Yeah, I’m gonna do the math right now in my head of how many actual pictures had to be taken and it was 1080.
How many did you offer?
Well, I offered 10 cameras originally, and they flew by so quickly. They were only 50 bucks a pop and you have to develop the film [yourself], but it’s a lot of work. I knew it would be, but at the same time, I like the fact that I’m willing to get face down in the dirt to try to get this album out to you. If that’s what I have to do, it’s fine.
They’re fun to do, but when I was doing them on instagram, I’m on the ground for 5 seconds.
But when you’re shooting that many photographs, I’m on the ground for 5 minutes.
Cycling through all the cameras?
Yeah, but for the most part, they’re not all the same pictures. I would go out with maybe five cameras in my pocket, or just two, and if I’d see a cool setup, then I’ll do it. Like I said, there were ten. They went so fast, I added another ten, and then those went by. And then I thought, “well I’m going on tour where I’ll have a lot of people helping out on pictures,” so I added another 20. So, we just did 540 shots. It was a lot of face down in the desert, in the grass, in the dirt, and really weird filthy bars.
I mean, I kind of wish that I’d taken more Instagram photos of some of the setups, but we just didn’t because I just wanted to knock ‘em out. Like, as a point of reference, I went out one day with Mini Honus Honus and [her husband] Tomoki, and we tried to shoot as many as we could and, in about 4 or 5 hours of just trying to vary up the settings, we only got through maybe six or seven setups.
Oh my gosh.
Because I want ‘em to look cool, you know? I wanna climb on my roof, or on the side of a hill where you’d dump a body. I thought it would be more interesting than like, “here’s me hanging out at a party.”
Hopefully, people will share the images that they get on the cameras.
I’m sure I am like a petri dish of all…
Just all the diseases.
I think it’s awesome that you’re doing that for people. But yeah, 50 dollars seems like not whole lot of money for that.
The cameras themselves cost 10 bucks. And then, once I have to mail them and everything… At the same time, it was a fun experience. I like that that was part of the narrative now, that for over 1000 shots, I was laying on the ground.
With one shoe off.
With one shoe off. The only shot — I think it only ended up on 4 cameras, because of policing — that I really enjoyed, where I didn’t take my shoe off, was a couple days ago in San Diego, when I laid with a sea lion.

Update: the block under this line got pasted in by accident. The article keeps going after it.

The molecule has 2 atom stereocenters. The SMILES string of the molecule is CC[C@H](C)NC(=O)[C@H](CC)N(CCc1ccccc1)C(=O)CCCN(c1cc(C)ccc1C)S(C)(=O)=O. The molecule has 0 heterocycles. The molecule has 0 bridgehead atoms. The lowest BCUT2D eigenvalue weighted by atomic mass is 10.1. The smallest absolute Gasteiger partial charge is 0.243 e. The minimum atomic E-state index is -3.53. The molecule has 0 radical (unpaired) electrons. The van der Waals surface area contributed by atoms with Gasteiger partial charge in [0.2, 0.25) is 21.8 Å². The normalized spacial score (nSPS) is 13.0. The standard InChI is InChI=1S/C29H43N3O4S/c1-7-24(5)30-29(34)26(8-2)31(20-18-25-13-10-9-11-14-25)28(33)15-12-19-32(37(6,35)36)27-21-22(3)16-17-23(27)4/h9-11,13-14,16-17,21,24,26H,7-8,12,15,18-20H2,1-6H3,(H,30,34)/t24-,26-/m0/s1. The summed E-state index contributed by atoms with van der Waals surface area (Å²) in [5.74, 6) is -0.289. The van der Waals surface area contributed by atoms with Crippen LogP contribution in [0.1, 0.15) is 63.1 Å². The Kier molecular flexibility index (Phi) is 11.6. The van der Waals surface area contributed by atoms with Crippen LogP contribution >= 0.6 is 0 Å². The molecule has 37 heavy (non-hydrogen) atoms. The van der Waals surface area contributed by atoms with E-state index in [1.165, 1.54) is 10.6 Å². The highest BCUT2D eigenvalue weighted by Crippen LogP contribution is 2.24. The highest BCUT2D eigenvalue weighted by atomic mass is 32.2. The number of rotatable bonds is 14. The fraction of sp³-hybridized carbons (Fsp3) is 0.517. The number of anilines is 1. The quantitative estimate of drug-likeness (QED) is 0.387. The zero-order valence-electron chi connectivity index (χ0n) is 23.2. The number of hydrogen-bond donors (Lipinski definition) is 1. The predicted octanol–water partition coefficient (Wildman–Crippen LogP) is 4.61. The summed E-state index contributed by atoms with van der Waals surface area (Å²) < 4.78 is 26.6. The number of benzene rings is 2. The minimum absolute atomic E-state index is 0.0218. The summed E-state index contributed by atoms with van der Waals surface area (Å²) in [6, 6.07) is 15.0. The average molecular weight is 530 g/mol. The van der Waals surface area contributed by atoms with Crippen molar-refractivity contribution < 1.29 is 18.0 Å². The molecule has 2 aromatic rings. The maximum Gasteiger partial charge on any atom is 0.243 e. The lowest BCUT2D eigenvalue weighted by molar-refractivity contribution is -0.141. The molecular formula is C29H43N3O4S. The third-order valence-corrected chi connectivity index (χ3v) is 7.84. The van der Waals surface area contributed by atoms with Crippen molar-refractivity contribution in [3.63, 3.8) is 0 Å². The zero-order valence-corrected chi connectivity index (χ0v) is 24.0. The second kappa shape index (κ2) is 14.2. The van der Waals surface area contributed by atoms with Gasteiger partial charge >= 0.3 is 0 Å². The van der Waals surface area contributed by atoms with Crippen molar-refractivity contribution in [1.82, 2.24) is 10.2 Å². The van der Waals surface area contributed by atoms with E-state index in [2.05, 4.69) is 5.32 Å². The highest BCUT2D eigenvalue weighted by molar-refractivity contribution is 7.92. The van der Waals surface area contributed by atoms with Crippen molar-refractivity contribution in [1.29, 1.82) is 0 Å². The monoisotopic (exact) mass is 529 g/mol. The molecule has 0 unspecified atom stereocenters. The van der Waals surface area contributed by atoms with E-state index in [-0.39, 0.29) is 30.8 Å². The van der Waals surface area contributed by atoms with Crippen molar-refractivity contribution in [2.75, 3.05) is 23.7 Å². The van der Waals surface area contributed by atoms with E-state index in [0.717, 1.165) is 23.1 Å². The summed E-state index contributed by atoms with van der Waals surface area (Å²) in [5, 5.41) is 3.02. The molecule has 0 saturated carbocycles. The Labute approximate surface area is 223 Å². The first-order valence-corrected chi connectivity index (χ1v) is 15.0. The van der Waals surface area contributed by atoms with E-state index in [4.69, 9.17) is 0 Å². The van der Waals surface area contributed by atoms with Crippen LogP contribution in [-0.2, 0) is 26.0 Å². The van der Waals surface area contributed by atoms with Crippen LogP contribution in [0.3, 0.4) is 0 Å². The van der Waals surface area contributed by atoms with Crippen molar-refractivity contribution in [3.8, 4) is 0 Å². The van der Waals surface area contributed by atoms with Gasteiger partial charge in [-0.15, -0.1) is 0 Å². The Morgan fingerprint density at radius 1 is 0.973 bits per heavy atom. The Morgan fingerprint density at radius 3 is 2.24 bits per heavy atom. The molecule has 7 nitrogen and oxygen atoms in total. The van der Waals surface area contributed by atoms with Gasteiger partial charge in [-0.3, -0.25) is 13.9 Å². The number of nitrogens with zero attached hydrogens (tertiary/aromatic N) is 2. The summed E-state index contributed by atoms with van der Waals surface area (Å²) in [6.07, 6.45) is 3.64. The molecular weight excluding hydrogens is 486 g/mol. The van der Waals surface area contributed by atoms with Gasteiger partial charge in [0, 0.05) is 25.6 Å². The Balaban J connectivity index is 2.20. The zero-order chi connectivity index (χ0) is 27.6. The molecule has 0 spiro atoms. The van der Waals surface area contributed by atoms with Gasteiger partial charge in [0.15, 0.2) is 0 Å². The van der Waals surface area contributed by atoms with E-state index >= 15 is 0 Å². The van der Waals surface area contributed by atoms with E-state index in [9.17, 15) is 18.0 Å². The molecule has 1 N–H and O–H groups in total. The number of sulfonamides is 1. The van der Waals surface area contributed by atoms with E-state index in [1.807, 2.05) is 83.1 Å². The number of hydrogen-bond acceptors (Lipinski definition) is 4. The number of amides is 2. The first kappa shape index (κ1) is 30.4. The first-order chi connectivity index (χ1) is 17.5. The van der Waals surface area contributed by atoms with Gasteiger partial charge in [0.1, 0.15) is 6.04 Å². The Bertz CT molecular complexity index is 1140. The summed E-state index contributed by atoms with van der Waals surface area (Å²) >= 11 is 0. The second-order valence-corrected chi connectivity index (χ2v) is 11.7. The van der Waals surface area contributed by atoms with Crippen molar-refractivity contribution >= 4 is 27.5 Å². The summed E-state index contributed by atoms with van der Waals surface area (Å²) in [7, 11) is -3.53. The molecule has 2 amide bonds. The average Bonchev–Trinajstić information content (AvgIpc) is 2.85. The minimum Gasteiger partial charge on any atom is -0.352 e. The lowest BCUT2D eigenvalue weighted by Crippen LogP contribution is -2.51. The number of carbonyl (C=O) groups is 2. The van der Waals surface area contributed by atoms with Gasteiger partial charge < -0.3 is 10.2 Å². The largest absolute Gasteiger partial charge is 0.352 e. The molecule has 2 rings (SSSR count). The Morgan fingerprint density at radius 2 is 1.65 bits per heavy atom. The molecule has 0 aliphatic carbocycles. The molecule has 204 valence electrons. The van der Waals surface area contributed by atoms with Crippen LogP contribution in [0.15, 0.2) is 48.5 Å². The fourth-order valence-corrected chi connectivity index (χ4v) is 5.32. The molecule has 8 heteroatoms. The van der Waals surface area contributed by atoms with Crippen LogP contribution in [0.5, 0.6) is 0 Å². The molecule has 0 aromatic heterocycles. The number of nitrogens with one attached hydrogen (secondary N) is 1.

Oh yeah, that one actually made it to social media, too. That was awesome.
Yeah, yeah.So, you ended up recording the album with King Cyrus King, who does compositions for Adult Swim and stuff?
Whenever there’d be musicals, like… Yeah, he’s a brilliant motherfucker.
So, that explains the connection between him and Jon Daly, as well, with The Kroll Show.
Yeah, I actually met Cyrus through Jon.
Yeah, playing bongos, right?
Yeah. But I had met Cyrus before that, because Jon had a podcast with Cyrus called ‘Building the Track’ where you had an hour to write a song in a style. And that’s where I first met Cyrus. I was like, “Who is this wild haired Persian man?” I just feel so lucky that I got to meet him. He’s like my brother.
The whole reason this album came together is because he pushed me for it to come together.
The last two albums that you recorded were with Mike Mogis. It seems like this is probably a pretty big change just in terms of the style of production.
Yeah, and we were gonna demo, and I was like, “fuck it, let’s just make the record.” And he made the time to do it with me and, when I’d hit those walls, he’d push me through ‘em.
I see in your campaign you have all these rewards where it’s like, “oh, the two of us will record a cover song for you.” So did you just find that you had a really good vibe together?
Initially, he wanted to start working on music together, because he felt like we were kindred spirits. Which we are! His fiancee is totally fine with our relationship. We made it clear. *laughs* But he wanted to work on music and I was coming off of a 2 ½ year record cycle supporting On Oni Pond, and I was completely burnt out. So, I just told him, “let’s just try to make one song together and see how it turns out.” And we made a 1-minute song. It was a lot of fun. And so I told him about my desire– I’ve had a life-long dream to make a 31-minute record. I don’t know if I talked about this before.
No, you didn’t!